Hans Christian Anderson
Out in the woods stood a nice little Fir tree. The place he had was a very good one; the sun shone on him; as to fresh air, there was enough of that, and round him grew many large-sized comrades, pines as well as firs. But the little Fir wanted so very much to be a grown-up tree.
He did not think of the warm sun and of the fresh air; he did not care for the little cottage children that ran about and prattled when they were in the woods looking for wild strawberries. The children often came with a whole pitcher full of berries, or a long row of them threaded on a straw, and sat down near the young tree and said, "Oh, how pretty he is! What a nice little fir!" But this was what the Tree could not bear to hear.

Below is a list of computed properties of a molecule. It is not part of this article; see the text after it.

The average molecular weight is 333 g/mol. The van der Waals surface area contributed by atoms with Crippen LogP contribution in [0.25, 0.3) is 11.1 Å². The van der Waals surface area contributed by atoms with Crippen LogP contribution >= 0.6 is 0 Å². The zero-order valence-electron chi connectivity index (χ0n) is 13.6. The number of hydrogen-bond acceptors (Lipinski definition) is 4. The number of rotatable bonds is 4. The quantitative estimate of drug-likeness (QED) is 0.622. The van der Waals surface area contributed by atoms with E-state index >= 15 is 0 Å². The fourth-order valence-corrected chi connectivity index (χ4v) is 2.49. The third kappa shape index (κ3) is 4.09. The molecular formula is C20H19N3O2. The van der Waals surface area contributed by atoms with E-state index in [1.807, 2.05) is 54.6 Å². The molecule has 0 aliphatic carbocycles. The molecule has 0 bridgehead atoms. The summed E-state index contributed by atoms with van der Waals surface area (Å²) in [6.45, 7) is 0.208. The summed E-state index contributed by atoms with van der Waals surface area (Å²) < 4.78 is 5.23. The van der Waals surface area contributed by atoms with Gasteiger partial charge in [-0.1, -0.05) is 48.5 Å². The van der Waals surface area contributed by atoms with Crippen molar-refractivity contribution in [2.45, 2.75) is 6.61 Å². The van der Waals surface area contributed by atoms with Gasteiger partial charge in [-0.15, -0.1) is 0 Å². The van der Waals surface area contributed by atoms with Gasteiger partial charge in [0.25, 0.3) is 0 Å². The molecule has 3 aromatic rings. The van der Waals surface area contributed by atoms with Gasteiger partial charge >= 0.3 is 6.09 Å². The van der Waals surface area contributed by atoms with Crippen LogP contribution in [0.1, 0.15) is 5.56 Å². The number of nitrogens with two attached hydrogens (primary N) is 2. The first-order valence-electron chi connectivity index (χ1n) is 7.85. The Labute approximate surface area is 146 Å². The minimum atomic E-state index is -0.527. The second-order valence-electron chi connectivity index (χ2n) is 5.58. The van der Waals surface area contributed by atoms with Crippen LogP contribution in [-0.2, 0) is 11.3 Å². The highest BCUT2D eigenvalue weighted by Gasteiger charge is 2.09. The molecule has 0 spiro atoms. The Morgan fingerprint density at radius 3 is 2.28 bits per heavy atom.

At the end of a year he had shot up a good deal, and after another year he was another long bit taller; for with fir trees one can always tell by the shoots how many years old they are.
"Oh, were I but such a high tree as the others are!" sighed he. "Then I should be able to spread out my branches, and with the tops to look into the wide world! Then would the birds build nests among my branches; and when there was a breeze, I could bend with as much stateliness as the others!"